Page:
Due to popular demand the next Shropshire Secret Supper Club will be a seasonally apt Tapas evening. Even if the weather should not give us a balmy summer’s evening I assure you of a Spanish holiday treat. We will cater for seafood lover, seafood haters, meat lovers as well as vegetarians. People enjoyed our ‘all on the table’ approach for the Vietnamese Supper Club, so we will forgo the usual 4 course concept somewhat.
Tapas can be practically anything from a chunk of tuna, cocktail onion and an olive skewered on a long toothpick, to piping hot meat with sauce served in a miniature clay dish – or anything in between. Tapas are served day in and day out in every bar and café in Spain. So much a part of the culture and social scene that the Spanish people invented the verb tapear which means to go and eat tapas!
The Origin of Tapas
There are several stories about the origin of tapas, which are a part of the folklore:
It is told that a Spanish King known as el Sabio or the Wise One made sure that Castilian taverns served wine accompanied by something to eat, so that the wine would not go straight to his soldier’s head.
Another story goes that the original tapas were the slices of bread or meat which sherry drinkers in Andalusian taverns used to cover their glasses between sips. This was a practical measure meant to prevent flies from getting into the glasses of wine or sherry. The meat used to cover the sherry was normally ham or chorizo, which are both very salty and activate thirst. Because of this, bartenders and restaurant owners began creating a variety of snacks to serve with sherry, thus increasing their alcohol sales. The tapas eventually became as important as the sherry.
Nowadays tapas have evolved into a favourite snack or complete meals worldwide, no longer a prerogative of Spain.
Most importantly it has always been a very sociable activity to meet fellow drinkers at Spanish tapas bars or fellow foodies around KerstinsKitchen’s dining table.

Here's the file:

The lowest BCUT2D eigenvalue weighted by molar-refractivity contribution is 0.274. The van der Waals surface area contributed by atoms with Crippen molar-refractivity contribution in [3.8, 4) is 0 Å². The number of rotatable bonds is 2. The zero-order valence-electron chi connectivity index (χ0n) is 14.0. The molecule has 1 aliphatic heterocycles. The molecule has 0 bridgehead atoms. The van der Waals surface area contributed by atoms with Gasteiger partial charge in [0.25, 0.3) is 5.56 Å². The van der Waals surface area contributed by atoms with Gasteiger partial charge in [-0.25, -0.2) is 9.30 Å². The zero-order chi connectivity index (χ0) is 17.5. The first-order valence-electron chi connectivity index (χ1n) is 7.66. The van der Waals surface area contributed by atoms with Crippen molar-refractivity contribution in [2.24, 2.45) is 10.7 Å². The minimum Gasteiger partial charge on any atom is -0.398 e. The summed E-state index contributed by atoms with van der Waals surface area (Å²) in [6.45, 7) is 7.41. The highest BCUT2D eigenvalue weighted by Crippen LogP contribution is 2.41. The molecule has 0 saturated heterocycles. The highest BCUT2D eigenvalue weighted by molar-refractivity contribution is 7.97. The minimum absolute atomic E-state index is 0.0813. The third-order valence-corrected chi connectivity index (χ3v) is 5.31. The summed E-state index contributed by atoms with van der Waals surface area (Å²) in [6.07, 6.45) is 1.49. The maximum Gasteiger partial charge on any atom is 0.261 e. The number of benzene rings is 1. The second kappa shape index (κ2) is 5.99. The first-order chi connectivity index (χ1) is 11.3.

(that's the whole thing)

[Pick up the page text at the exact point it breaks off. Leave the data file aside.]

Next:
Our welcome drink and amuse bouche will be a truly Spanish ice cold fino, a very light and dry sherry variety which is great to be served with a little topper / tapas.
The starter and main meal will be a veritable feast of warm & cold tapas to please every taste. Here is tantalising glimpse of what could be on the menu of a top ten tapas list:
Jamon serrano, mountain-cured ham: salted, wind-dried ham, given lengthy cellaring to develop color, texture and flavor. The reward for careful husbandry: ruby-red semi-translucent slivers of meat with a nutty flavor, delicate fragrance and an exquisitely buttery feel in the mouth. The best is jamon de pata negra, jamon de bellota, or jamon iberico, all terms for ham from acorn-fed black pigs of the semi-wild Iberico breed. Always served at room temperate, and eaten with your fingers – metal does the delicate flesh no favours.
Gambas al ajillo: fresh shrimps cooked in olive oil with garlic and chili in a cazuela, a small, shallow earthenware casserole; the shrimps are cooked as briefly as possible and served sizzling hot with a little wooden fork so you don’t burn your tongue. A luxury tapa, a speciality of big cities – Barcelona, Seville, Madrid – where people can afford it, though you’ll also find the dish in shrimp-fishing ports. Also known as gambas pil-pil, a reference to the bubbling noise the shrimps make as the oil heats up.
Albondigas en salsa: savory little pork and beef meatballs, braised in a sauce that could be based on gently spiced tomatoes, or parsley, or fragrant saffron and almonds.
Higados de pollo al vino de Jerez: Chicken livers braised in sherry, a combination that seems divinely ordained.
Pinchitos moruños (Moorish kebabs): Little meat cubes (usually pork) marinated in oil, garlic, and spices–cumin, coriander, sometimes turmeric and chili-threaded on skewers and grilled. A speciality of ferias in Andalusia, when the pinchito-seller, resplendant in scarlet fez, cooks his wares to order over a little charcoal brazier.
There will back a return to British dining tradition in as far as there be a proper pudding served after.
To finish the meal we will be serving excellent coffee and a homemade sweet or chocolate.
For further details and bookings please check out my events on ‘Find a Supper Club’